By Barbara Wood
Special to the Almanac
How does a parent talk to a child about an event as horrific as Friday's shooting in a Connecticut school that left at least 20 children and 8 adults dead?
The first thing to do is to talk to your child, of any age, says Janet Childs, the director of education, training and critical incident stress management for the Centre for Living with Dying program of Bill Wilson Center in San Jose and Santa Clara.
Children, even very young ones, will hear the news. "Make time to sit down and address it," she says. "To think that we can protect them from it is, I believe, unrealistic."
"They do understand that a tragedy has happened and that adults are upset," she says.
Other experts warn, however, to not push a child to talk about something they do not want to talk about.
Let children know, Ms. Childs says, that what happened is sad and heart-breaking, but it does not happen very often. Children, she says, often worry that if something happened elsewhere, that it could happen to them. Let children know, she says, that it will not happen everywhere.
With small children, she says, keep the conversation simple and short.
"It is beyond our comprehension. It's OK to tell the kids that," she says.
"The first step is to acknowledge," what happened and that they, and you, may feel sad, helpless, lonely or scared, she says.
"One of the things I suggest is that when they get home today that they hug their kids," Ms. Childs says. Tell children you love and appreciate them and tell them what is being done to make it safe in their home and schools.
Next, she says, allow children to take some sort of action responding to what has happened. If they want to do something, "we can send our concern, our love and our energy," says, perhaps in the form of a letter to the students at the Sandy Hook School, or a poster that children write their wishes and thoughts on. "That gives them an action step to be able to do something."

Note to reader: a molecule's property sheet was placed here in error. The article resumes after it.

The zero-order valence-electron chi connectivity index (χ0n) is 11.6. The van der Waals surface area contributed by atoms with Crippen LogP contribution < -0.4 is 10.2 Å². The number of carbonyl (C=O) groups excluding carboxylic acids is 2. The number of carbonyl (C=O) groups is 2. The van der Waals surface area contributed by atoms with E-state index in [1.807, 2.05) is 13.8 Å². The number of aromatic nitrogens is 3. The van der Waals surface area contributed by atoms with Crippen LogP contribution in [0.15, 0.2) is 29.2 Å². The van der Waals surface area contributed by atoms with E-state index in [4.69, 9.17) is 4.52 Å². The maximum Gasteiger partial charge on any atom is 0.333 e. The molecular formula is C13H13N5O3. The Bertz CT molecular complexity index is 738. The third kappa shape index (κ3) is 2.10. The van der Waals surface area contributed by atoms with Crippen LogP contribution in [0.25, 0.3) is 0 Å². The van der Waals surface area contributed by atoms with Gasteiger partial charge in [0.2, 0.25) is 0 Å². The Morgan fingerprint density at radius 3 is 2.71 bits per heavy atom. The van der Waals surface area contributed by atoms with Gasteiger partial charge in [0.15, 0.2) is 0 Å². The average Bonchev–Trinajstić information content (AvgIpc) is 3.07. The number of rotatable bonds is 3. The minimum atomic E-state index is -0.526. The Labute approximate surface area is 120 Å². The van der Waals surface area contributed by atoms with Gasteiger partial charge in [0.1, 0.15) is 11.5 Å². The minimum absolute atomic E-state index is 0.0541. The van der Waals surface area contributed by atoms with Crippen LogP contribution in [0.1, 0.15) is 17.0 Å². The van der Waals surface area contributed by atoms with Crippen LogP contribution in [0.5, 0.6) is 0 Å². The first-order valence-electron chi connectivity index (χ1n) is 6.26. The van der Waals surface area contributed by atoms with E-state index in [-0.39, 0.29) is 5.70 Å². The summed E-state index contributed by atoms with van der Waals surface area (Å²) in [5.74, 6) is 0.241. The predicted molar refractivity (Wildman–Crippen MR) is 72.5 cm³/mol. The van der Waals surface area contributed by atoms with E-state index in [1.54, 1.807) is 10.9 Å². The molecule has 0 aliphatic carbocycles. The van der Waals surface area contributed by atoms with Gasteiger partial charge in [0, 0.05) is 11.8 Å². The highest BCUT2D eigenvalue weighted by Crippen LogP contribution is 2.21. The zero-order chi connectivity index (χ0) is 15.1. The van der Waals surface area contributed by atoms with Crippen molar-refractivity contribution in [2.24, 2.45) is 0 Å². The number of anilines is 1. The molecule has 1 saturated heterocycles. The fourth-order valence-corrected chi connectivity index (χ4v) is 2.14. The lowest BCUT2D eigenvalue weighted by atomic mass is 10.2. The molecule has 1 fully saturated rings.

Another action that older kids might take is lighting a candle. "A candle is a symbol of light, a universal symbol ... of hope and healing," she says. "You can do that at home, too."
Ms. Childs says that she hopes schools will give students a chance to talk about the events. "It is very important for them to be able to talk about it," she says, and often children won't talk to their parents.
Among other resources available to parents who want more information about talking to their children are several sites shared by Cynthia Shaw, regional communications director for the American Red Cross:
The U.S. Department of Health and Human Services: Tips for Talking to Children After a Traumatic Event
• Provide children with opportunities to talk about what they are seeing on television and to ask questions.
• Do not be afraid to admit that you cannot answer all of their questions.
• Answer questions at a level the child can understand.
• Provide ongoing opportunities for children to talk. They probably will have more questions as time goes on.
• Use this as an opportunity to establish a family emergency plan. Feeling that there is something you can do may be very comforting to both children and adults.
• Allow children to discuss other fears and concerns about unrelated issues. This is a good opportunity to explore these issues also.
• Monitor children's television watching. Some parents may wish to limit their child's exposure to graphic or troubling scenes. To the extent possible, be present when your child is watching news coverage of the event. It is at these times that questions might arise.
• Helping Your Child Manage Distress in the Aftermath of a Shooting: tips developed by the American Psychological Association.